Even we in IT can resort to decidedly nontechnical solutions to computer issues -- you know, turn it on and off, maybe smack the side of the unit. But get your civilian staff involved, and be ready for an earful of superstition and other improbable explanations.
Years ago, I worked at a company where the administrative assistant staff wanted to upgrade their boring wired mice to what was at the time the latest and greatest tech: wireless.
Funding was approved, so our IT department ordered wireless mice for the admin floor. It was a decent choice -- the mice were sturdy and good-looking. To make it easy on us to replace and maintain, we got everyone the same model.
The big day came, and we replaced all the old wired mice with the fancy models. The staff were thrilled, and nothing unusual happened -- at first.
Strange happenings are afoot
A couple of days later, we got a call from a user who said the cursor was moving on its own. No biggie, we thought. Faulty mice can vibrate and jitter sometimes.
But when we investigated, we discovered the mouse was indeed moving on its own accord. It was scrolling and clicking with lifelike movements. We figured it must be something with that mouse, so the offending device was replaced and we went on our merry way.
Hours later the same user called us. "It's doing it again," she said. We went to investigate once more, only to find the same seemingly sentient movements.
“Virus!” we immediately thought and sent the computer to be formatted. Nope! Perhaps a remote intruder? We unplugged the network cable and waited. Click, click, scroll, scroll. Drats!
As we investigated, more and people called us with the same issue. However, the extra wireless mouse I kept for myself worked OK.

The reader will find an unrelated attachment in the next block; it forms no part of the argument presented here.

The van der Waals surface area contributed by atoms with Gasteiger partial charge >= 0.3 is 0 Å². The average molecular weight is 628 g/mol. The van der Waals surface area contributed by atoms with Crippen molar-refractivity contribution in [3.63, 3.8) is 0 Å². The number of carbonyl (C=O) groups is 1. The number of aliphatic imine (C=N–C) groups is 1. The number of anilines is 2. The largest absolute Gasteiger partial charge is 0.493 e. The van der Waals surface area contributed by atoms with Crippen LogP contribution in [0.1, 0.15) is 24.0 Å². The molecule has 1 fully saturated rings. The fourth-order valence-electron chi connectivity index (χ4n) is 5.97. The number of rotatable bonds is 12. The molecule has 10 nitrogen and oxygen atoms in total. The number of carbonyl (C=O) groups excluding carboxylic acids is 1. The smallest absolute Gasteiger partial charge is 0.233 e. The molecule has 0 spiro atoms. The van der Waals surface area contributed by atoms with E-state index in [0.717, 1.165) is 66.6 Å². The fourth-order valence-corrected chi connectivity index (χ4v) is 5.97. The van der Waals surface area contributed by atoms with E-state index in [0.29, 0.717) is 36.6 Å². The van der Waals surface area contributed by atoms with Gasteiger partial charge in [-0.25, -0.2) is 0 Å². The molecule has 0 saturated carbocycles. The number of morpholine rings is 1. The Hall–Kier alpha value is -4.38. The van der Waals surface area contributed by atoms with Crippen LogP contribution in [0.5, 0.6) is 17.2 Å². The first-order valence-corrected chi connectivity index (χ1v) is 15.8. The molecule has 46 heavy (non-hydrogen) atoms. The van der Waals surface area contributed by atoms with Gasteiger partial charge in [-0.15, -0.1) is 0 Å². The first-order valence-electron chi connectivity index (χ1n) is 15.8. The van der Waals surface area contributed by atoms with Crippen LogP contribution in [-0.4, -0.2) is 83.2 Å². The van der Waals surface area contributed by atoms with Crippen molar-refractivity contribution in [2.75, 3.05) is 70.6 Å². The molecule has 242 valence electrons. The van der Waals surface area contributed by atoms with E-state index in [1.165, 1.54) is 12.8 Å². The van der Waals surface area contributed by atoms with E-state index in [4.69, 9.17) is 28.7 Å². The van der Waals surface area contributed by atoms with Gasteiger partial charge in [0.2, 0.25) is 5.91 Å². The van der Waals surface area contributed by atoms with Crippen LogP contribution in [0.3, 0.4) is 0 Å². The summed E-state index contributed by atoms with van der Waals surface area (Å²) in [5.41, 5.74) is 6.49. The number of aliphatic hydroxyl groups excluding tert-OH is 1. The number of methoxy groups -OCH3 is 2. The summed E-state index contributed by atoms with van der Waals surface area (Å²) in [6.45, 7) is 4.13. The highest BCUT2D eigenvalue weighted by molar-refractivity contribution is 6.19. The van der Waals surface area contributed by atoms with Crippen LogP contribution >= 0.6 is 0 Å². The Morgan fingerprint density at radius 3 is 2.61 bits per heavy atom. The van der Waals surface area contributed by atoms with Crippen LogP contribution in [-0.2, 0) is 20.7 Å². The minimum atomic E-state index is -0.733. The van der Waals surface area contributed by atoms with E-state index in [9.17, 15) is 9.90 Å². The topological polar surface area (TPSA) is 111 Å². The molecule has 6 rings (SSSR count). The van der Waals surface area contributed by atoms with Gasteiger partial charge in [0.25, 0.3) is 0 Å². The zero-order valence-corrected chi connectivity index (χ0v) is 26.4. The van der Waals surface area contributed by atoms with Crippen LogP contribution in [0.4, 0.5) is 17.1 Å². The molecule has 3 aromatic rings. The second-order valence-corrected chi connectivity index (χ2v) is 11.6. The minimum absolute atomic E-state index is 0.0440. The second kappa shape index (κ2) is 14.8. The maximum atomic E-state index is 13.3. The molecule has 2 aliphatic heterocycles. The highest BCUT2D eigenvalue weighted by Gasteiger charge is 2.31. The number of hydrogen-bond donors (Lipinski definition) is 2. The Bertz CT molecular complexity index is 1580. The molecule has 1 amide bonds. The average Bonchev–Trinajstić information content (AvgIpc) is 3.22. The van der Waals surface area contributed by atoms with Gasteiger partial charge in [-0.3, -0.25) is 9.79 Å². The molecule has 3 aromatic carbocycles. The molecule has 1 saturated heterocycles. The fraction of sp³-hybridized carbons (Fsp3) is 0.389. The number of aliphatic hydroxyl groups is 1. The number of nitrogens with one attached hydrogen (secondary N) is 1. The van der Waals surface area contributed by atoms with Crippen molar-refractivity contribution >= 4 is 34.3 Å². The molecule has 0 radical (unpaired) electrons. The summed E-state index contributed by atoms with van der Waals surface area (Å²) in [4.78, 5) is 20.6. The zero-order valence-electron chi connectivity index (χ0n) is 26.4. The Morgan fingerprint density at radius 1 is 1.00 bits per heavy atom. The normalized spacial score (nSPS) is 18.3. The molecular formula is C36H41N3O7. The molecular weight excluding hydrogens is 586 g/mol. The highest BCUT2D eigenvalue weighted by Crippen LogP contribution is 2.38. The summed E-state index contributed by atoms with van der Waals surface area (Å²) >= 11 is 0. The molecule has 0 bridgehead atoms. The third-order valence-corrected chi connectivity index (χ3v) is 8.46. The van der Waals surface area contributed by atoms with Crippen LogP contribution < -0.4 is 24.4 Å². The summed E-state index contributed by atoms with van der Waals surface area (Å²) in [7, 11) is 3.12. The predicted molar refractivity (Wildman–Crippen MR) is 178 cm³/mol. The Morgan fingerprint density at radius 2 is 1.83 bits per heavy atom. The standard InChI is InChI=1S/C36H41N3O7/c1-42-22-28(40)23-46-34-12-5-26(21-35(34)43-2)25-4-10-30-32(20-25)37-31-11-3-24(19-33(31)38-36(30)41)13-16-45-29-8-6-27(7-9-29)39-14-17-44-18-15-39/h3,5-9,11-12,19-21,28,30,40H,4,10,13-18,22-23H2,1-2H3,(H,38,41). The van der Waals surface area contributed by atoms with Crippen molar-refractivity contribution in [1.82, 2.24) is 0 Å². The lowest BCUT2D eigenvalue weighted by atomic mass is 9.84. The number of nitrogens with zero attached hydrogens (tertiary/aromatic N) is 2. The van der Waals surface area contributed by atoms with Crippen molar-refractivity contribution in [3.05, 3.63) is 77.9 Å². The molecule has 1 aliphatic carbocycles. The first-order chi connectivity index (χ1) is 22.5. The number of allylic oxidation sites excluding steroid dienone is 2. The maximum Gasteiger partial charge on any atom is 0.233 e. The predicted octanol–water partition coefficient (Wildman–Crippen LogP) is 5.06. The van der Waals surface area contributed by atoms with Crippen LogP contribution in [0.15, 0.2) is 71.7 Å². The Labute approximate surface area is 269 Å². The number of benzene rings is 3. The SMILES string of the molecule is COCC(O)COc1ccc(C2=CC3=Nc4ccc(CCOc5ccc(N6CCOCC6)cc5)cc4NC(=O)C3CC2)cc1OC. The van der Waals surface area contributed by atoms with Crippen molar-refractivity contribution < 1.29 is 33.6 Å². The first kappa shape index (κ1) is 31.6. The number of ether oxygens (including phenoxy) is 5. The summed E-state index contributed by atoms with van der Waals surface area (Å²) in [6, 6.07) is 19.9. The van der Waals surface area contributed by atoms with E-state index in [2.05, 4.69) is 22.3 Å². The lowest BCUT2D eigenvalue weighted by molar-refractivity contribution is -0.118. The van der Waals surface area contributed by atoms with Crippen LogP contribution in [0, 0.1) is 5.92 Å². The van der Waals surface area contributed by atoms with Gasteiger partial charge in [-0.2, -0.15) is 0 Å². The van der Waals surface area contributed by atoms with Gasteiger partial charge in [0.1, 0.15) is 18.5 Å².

Spirits in the material world
I didn’t have time to think about that, as a new wrinkle cropped up: The users started talking of the old building's resident ghost. There'd always been rumors about said ghost, and now they had tangible evidence.
It's difficult to squash supernatural suspicions when you have no explanation. But even we skeptics quietly looked for reassurance, asking ourselves, “Of course there was no ghost haunting the mice … right?”
We spent days analyzing network packages, running virus scans, and checking drivers with no luck. All the while, the talk about the ghost intensified.
Finally, one of our techs asked, "How come only yours works?" We thought through what was different and realized that mine was the only device on our floor, which was several stories away from the admin floor.
Following this thread, we found the answer: All mice were the same model and apparently the same frequency. The cursor movements were so lifelike because someone else's mouse was picked up in the receiver. We switched back to the old wired mice, and that did the trick -- no more haunting. The users started to relax.
We in IT tend to favor complex solutions. But it’s good to remember that Occam's razor applies to technology -- and ghosts.